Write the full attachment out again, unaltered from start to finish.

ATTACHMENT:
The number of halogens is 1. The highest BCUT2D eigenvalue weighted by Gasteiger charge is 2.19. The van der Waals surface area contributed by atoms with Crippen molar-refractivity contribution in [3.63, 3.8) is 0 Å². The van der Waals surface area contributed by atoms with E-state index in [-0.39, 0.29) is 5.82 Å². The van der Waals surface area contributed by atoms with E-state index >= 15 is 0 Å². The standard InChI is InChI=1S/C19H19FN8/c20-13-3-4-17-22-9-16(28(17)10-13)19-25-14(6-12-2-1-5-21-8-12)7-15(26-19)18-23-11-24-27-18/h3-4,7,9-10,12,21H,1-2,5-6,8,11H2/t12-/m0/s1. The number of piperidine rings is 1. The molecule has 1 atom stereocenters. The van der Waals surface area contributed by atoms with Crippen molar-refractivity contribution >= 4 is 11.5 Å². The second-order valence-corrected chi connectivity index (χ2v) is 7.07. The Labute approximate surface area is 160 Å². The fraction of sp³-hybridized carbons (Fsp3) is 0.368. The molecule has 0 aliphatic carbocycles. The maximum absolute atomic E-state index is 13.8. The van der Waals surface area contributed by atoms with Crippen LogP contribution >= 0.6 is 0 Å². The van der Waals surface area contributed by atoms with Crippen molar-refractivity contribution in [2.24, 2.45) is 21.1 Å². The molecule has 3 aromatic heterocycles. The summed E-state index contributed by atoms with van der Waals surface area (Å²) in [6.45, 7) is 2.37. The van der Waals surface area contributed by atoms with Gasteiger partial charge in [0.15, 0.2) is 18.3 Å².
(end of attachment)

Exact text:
The number of halogens is 1. The highest BCUT2D eigenvalue weighted by Gasteiger charge is 2.19. The van der Waals surface area contributed by atoms with Crippen molar-refractivity contribution in [3.63, 3.8) is 0 Å². The van der Waals surface area contributed by atoms with E-state index in [-0.39, 0.29) is 5.82 Å². The van der Waals surface area contributed by atoms with E-state index >= 15 is 0 Å². The standard InChI is InChI=1S/C19H19FN8/c20-13-3-4-17-22-9-16(28(17)10-13)19-25-14(6-12-2-1-5-21-8-12)7-15(26-19)18-23-11-24-27-18/h3-4,7,9-10,12,21H,1-2,5-6,8,11H2/t12-/m0/s1. The number of piperidine rings is 1. The molecule has 1 atom stereocenters. The van der Waals surface area contributed by atoms with Crippen molar-refractivity contribution >= 4 is 11.5 Å². The second-order valence-corrected chi connectivity index (χ2v) is 7.07. The Labute approximate surface area is 160 Å². The fraction of sp³-hybridized carbons (Fsp3) is 0.368. The molecule has 0 aliphatic carbocycles. The maximum absolute atomic E-state index is 13.8. The van der Waals surface area contributed by atoms with Crippen LogP contribution >= 0.6 is 0 Å². The van der Waals surface area contributed by atoms with Crippen molar-refractivity contribution in [2.24, 2.45) is 21.1 Å². The molecule has 3 aromatic heterocycles. The summed E-state index contributed by atoms with van der Waals surface area (Å²) in [6.45, 7) is 2.37. The van der Waals surface area contributed by atoms with Gasteiger partial charge in [0.15, 0.2) is 18.3 Å².